Nathaniel Bowditch The Practical Navigator


In the face of this need, mariners still held to the old ways of doing things. They took the ships out on seamanship alone. Book learning and mathematics were simply not to be trusted. Many an “arithmetic sailor” in hopes of a quick passage had put his faith in paper and pencil instead of his own good sea-sense and had come to grief. Little wonder that people derided Bowditch and his talk of the infallibility of numbers.

Nathaniel Bowditch began life respectably enough. He was born in Salem in 1773, into a family whose men followed the two professions of so many New Englanders—farming and seafaring. By the time little Nat arrived, the luck of the family seemed to have run out. His mother, Mary Bowditch, was dying, and the child knew more of cold and hunger than anything else.

During the long periods that his father, Habakkuk Bowclitch, spent at sea, the boy did what he could to nurse his mother, and to keep her and his small brothers and sisters from freezing to death in the Massachusetts winters. Between voyages, when the unlucky and ineffectual father was home, things were better. Unfortunately these periods always ended too soon, owing to Habakkuk’s habit of seeking the solace of rum to help him forget the “awfule Sights he Hadde seen at sea.” When the binges were over, Habakkuk took ship again, leaving his nearly penniless family behind to shift as best it could.

Mary Bowditch died one bitter, snowy night when Nat was ten. He was apprenticed to a ship chandlerindentured until he reached twenty-one years of age—and his brothers and sisters were distributed among various relations and neighbors. Though the Bowditch men were noted for brawn, this lonely little boy simply did not grow. He remained weak, short, and spindly—and he stayed that way throughout his life. But his mental capacity made up for what he lacked in physical prowess. His temperament seems to have been choleric, but his mind was clear and, in argument, deadly as a trap. He was phenomenally impatient with his brawnier but less gifted contemporaries if he found them guilty of illogic or overstatement.

Bowditch’s first love and passion was mathematics, and his skill became apparent at a very early age. When he was fourteen somebody gave him an algebra text, and he stayed up night after night with it, completely enthralled by the beauty of its unassailable logic. Books of all kinds were available, even in the Salem of those days, and for the most part they were of very high caliber. For example, the entire library of the great Irish philosopher and scientist, Richard Kirwan, had been captured off the coast of England and brought home to nearby Beverly by a privateer. There were books in French, Latin, and Spanish, and Bowditch devoured them all, mastering each language that stood between him and the information he coveted. By 1796, when Bowditch was twenty-three, he possessed one of the most thoroughly educated minds in America.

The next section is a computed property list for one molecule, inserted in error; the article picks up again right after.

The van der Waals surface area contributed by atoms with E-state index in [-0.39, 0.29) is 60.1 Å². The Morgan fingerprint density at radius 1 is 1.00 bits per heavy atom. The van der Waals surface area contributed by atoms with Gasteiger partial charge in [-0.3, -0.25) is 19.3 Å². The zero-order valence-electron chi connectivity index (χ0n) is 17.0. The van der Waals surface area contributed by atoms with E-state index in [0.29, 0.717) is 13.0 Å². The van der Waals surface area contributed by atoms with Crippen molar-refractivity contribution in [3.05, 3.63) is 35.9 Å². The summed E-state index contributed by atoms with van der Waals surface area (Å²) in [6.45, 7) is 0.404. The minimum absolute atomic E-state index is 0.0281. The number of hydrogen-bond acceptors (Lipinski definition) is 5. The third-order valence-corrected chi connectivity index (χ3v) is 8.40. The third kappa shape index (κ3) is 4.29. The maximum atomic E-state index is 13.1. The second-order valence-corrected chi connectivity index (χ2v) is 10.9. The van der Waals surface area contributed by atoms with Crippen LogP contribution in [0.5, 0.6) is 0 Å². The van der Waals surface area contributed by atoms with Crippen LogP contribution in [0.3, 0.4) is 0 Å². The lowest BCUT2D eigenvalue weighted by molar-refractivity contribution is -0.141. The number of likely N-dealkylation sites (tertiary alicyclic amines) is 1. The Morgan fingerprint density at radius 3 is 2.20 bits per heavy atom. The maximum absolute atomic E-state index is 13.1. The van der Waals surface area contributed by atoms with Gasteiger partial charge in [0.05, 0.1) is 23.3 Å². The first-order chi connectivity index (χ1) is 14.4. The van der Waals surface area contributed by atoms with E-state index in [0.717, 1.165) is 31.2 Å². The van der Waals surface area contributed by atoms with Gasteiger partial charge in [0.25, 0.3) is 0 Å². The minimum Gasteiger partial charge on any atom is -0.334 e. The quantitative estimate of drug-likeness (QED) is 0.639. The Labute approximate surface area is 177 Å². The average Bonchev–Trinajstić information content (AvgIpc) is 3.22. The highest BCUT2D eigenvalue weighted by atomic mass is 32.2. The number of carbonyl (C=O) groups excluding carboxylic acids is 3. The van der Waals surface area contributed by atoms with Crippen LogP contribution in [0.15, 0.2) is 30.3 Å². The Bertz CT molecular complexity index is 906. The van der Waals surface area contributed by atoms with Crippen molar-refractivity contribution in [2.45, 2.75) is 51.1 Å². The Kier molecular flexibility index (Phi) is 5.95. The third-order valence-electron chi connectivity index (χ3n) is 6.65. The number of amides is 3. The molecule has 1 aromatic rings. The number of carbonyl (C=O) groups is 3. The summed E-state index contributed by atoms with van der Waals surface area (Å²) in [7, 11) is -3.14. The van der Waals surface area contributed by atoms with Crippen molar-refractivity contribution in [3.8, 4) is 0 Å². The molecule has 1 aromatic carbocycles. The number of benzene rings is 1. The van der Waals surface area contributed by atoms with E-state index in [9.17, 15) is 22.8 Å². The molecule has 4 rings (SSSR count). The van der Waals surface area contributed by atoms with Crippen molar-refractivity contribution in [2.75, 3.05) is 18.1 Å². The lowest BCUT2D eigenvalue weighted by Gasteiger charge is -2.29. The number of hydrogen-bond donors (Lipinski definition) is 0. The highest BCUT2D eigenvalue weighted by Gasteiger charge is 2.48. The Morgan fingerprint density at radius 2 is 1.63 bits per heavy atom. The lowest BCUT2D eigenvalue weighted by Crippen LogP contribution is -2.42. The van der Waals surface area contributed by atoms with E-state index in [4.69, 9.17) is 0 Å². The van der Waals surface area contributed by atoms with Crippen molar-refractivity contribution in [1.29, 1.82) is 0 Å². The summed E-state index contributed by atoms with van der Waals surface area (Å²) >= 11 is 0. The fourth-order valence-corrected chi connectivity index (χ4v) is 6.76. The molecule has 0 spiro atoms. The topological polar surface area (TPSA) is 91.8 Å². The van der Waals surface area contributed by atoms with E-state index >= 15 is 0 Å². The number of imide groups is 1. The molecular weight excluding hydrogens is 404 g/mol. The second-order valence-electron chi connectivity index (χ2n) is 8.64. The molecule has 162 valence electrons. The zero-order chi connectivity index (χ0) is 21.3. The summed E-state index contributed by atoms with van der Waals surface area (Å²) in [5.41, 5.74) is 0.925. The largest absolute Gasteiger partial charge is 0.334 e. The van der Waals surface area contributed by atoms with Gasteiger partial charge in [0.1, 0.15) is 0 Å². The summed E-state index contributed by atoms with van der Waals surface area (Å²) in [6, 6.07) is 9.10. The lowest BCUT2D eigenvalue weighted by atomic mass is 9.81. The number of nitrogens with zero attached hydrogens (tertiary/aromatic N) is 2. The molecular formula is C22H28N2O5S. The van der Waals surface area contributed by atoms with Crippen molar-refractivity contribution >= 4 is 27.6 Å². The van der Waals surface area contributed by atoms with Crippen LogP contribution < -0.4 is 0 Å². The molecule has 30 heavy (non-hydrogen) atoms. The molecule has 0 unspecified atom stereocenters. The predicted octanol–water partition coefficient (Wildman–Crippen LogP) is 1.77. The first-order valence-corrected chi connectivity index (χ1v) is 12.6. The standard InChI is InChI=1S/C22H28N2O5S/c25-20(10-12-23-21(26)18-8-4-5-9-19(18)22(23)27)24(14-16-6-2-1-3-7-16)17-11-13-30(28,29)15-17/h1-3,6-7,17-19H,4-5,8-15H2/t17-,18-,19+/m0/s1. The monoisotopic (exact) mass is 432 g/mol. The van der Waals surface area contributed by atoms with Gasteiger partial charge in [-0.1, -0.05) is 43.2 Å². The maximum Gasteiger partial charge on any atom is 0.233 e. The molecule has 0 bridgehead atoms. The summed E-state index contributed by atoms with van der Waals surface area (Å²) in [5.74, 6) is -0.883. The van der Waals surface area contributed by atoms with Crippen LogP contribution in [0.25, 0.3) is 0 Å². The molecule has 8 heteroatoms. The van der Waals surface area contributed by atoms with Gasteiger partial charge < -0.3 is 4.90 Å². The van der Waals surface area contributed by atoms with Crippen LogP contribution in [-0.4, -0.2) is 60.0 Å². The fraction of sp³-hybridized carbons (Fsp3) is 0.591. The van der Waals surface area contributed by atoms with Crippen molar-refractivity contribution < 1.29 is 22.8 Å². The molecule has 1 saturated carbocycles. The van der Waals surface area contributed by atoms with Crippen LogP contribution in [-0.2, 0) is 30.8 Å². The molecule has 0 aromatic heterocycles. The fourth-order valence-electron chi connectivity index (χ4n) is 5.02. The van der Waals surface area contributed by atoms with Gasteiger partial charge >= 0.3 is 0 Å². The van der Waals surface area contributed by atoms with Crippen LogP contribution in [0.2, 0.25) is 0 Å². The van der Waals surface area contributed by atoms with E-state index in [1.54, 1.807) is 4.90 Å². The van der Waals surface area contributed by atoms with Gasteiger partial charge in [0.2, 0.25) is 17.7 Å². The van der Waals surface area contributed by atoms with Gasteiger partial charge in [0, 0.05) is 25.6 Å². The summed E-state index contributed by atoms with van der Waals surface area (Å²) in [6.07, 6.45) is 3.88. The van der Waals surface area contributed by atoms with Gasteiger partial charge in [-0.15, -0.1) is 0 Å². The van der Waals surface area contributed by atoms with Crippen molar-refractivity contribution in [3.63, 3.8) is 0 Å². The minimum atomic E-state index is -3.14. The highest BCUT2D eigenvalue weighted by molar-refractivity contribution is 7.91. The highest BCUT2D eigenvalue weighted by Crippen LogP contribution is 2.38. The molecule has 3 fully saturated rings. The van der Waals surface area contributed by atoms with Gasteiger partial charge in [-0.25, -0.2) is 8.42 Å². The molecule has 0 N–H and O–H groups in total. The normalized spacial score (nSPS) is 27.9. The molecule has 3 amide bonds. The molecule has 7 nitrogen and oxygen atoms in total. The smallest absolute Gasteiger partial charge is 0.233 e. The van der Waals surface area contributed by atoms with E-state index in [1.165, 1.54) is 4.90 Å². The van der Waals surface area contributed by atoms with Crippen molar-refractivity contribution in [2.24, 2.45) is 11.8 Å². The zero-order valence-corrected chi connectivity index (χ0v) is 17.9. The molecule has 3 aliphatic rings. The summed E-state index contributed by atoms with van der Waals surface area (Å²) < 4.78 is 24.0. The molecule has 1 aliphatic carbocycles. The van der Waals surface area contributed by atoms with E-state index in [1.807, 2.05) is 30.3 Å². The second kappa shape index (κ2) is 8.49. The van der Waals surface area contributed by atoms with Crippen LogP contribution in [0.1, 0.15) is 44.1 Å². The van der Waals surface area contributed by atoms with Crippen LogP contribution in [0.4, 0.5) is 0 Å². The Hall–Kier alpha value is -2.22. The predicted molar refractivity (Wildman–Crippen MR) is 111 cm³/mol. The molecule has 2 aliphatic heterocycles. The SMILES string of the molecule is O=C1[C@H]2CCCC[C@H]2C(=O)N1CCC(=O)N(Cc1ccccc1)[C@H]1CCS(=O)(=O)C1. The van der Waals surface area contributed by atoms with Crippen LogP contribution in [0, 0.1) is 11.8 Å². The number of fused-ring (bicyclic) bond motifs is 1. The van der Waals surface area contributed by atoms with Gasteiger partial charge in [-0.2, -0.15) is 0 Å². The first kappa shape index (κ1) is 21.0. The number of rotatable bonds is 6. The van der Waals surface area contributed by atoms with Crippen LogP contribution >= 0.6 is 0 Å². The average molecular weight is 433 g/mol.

But what was he to do in Salem, and what was Salem to do with him? One small commission came his way. The Commonwealth of Massachusetts hired him to survey his home town. This he did with great dispatch and accuracy; we read that those who were associated with him in the project admitted he was “powerful in calculation.”

Once this surveying job was finished, however, Salem seemed to hold little promise for the budding young mathematician and astronomer. Bowditch continued to work in the chandlery. At one end of the long counter he set up a kind of workshop with models of spheres, the heavens, triangles, and other tools of his “useless” profession. When he was not keeping books or arguing with the ship captains who came to buy everything from marling needles to anchor chain, he figured and calculated endlessly.

In the Salem of those days glory, romance, money, and security all came from the sea. Youngsters who could, manned the ships. Those with the knack of command and a quick Yankee eye for profits rose to be captains, often in their teens, and made fortunes for themselves and their owners. The weaklings, like Bowditch, stayed home and did the chores. They kept the books, made out the endless manifests, calculated the profits and losses.

To compound the hopelessness of his position and to make his misery even more acute, Bowditch had fallen in love—with a Salem girl named Elizabeth Boardman, the daughter of a shipmaster who had been lost at sea. She not only returned his love but seems also to have understood him completely. She believed in him and stood up for him and his “nonsense” in the face of the entire seafaring community. Unfortunately, then as now, marriage required money, and Nat could scarcely support himself. The sea—the only source of income that he knew of—was denied him.

At this bleak moment there appeared an old boyhood friend, Captain Henry Prince. Slightly older than Bowditch, he had gone to sea at an early age and had been a shipmaster lor many years. Prince seems to have been a very good friend, and what was more important, was inclined to believe in the possibility of accurate navigation by the stars. He had sense enough to know that il what Bowditch said was true, then passages could be accomplished in half or onethird the usual times with a corresponding increase in profits. Known as one of Salem’s shrewdest, most daring and capable captains, Prince was already moderately wealthy, had his eye on a fine white house in Salem, and looked forward to retirement.